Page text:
The VA is still Very Awful

The VA is still Very Awful

Alexis ChapmanWednesday,1 June 2016

A few days ago our country observed Memorial Day, a day of remembrance for military personnel who gave their lives in service of our country, and in November we’ll have Veterans Day in honor of all who have served in our armed forces. These days are important, our veterans deserve recognition, and every day they also deserve a health care system that functions the way it should. Right now they still don’t have that. In 2015, chronic, severe problems in the Department of Veterans Affairs (VA) health care system prompted public outcry when it was revealed that thousands of veterans died while waiting for care. In response to these issues the Secretary of the VA was forced to resign, new programs were introduced and billions of dollars have been spent trying to reduce wait times and fix the system so veterans could get the care they need.

Unfortunately things have not gotten better for the over 2.5 million veterans of the wars in Iraq and Afghanistan, or the more than 10 million veterans of the wars in Vietnam, Korea, and WWII. Wait times for care are still many months long and the new secretary recently compared it to waiting in line for rides at Disneyland (I’m not a doctor but I’m almost positive that riding Splash Mountain and getting cancer treatments are not at all alike).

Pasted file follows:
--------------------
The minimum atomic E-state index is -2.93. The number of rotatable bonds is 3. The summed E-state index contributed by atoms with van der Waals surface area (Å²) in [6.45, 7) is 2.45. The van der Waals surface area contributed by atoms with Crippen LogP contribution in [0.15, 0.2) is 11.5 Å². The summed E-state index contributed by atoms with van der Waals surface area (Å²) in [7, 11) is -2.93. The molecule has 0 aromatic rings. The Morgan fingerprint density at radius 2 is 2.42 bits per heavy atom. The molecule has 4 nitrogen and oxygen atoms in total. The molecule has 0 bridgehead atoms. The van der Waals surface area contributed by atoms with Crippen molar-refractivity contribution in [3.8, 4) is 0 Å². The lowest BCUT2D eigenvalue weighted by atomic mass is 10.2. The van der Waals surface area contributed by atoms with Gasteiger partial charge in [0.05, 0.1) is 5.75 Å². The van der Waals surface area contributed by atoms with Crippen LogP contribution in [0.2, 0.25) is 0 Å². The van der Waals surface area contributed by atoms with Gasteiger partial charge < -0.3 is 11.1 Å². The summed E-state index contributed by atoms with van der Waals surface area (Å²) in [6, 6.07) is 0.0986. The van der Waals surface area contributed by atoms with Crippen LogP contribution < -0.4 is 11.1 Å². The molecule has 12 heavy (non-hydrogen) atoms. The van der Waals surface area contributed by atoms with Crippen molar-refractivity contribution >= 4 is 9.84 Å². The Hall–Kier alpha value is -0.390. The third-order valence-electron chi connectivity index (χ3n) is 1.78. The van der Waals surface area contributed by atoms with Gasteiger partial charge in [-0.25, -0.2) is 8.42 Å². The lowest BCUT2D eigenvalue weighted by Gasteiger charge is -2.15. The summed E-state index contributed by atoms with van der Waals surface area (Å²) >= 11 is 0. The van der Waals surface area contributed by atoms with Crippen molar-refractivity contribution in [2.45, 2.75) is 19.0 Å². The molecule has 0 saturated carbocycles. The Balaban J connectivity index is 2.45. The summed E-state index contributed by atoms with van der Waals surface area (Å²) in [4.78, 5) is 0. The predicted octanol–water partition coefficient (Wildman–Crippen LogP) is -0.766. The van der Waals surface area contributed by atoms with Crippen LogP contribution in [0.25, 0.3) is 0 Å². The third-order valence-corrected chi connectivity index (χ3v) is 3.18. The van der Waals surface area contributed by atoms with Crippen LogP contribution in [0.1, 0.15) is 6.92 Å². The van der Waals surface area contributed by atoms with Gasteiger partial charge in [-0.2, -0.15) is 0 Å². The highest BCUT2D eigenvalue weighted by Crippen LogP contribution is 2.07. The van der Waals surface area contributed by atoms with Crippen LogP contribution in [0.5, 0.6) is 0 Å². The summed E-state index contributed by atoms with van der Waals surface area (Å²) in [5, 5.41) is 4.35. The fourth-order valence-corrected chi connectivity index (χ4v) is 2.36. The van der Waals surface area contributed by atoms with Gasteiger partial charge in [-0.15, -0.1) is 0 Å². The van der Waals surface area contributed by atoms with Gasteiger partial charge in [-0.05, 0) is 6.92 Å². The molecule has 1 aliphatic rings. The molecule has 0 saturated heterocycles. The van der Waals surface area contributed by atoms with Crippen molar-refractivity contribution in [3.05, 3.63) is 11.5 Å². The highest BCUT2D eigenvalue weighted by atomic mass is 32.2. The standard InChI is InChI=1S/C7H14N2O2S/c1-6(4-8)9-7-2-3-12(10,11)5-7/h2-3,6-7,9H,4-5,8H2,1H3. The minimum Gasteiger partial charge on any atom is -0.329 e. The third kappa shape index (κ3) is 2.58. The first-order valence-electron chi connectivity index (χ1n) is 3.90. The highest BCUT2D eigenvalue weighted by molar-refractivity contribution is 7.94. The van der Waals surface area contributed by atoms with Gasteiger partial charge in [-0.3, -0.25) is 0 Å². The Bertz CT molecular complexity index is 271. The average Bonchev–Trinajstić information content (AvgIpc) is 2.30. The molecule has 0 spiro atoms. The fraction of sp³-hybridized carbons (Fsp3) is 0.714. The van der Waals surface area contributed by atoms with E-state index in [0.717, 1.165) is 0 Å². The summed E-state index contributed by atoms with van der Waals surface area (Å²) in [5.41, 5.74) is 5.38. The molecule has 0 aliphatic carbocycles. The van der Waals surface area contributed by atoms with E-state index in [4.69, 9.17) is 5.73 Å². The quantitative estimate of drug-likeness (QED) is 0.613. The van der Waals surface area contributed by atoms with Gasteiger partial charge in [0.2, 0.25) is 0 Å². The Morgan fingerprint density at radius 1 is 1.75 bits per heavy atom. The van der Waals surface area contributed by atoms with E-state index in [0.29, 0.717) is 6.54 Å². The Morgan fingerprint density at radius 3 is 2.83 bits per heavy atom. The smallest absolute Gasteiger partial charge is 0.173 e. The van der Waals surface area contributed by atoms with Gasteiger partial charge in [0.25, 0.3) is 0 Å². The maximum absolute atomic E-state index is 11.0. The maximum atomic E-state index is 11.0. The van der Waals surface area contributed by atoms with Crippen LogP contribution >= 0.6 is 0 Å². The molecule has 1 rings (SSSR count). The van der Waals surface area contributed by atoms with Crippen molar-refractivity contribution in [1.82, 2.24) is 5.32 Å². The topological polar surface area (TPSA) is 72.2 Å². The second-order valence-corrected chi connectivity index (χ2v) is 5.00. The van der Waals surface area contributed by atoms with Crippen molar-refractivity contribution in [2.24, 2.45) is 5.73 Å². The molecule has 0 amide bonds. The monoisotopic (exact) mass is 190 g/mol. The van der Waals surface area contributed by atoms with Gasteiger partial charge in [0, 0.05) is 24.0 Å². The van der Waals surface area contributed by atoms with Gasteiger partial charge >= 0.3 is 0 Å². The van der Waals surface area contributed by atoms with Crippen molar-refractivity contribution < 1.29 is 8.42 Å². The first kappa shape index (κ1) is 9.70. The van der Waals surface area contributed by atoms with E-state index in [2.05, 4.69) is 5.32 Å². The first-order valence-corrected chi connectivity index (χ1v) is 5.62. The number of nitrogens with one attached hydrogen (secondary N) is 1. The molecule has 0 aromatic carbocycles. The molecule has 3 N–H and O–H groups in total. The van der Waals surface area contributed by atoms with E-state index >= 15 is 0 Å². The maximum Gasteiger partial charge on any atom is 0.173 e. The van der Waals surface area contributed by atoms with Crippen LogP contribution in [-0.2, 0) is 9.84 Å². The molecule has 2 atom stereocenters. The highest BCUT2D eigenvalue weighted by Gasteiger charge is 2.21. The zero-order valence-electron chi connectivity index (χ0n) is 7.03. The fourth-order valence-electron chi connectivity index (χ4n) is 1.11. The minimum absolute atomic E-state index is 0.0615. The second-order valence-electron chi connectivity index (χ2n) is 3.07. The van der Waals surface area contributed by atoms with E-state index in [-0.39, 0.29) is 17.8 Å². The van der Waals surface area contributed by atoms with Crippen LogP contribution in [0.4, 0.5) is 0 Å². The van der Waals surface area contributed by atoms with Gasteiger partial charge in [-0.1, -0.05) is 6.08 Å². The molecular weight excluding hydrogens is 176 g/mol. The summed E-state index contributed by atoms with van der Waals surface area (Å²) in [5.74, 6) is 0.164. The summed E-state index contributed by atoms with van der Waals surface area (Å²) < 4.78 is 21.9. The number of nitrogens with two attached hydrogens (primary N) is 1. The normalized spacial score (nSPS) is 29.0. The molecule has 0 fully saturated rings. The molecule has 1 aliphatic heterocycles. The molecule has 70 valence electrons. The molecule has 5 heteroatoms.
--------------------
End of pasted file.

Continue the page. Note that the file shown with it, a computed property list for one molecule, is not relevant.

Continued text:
If and when veterans eventually do get to see doctors, many are still not having anything resembling a positive or healthy experience. A recent Senate investigation into one VA Medical Center in Wisconsin found that the Inspector General (IG), the supposed watchdog of the VA, had failed to force the VA to address issues. Among other problems the IG never released a report showing that providers at the facility had been prescribing unusually high levels of narcotics. Without any sort of functioning watchdog organization it’s impossible to even know specifically what issues the VA is still having and how they need to be addressed in order to serve veterans.

At another VA facility, on Fort Hood in Texas, at least one doctor has been telling patients that their spouses can’t be present during their Compensation and Pension Examinations because “the exam room is too small.” When pressed, this physician changed the rationale for barring spouses and instead cited the fact that spouses sometimes fight in the exam room. This was contradicted by a VA advocate in the area, who said that doctors are allowed to bar spouses due to sensitive questions being asked during examinations. This advocate, however, was unable to clarify why spouses are sometimes allowed and sometimes not. Whatever the real reason is, it’s not because exams rooms are too small. That’s just a ruse.

Lying to veterans about this in order to avoid providing a real explanation is at best incredibly condescending and at worst it’s a very shady way to separate veterans from witnesses/advocates/support people during an important examination — the results of which will impact the rest of their lives. And this practice conflicts with an important VA patient right, which says “You, and any person(s) you choose, will be involved in all decisions about your care.” Of course many veterans are probably not aware that they have this or any rights since the Rights and Responsibilities of VA Patients and Residents of Community Living Centers (that’s the official name of the VA patients rights) is much like the entire VA system; unwieldy, hard to access, and seems not to have been created in order to really benefit anyone, least of all Veterans.

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Image Credit: Ed Schipul on Flickr



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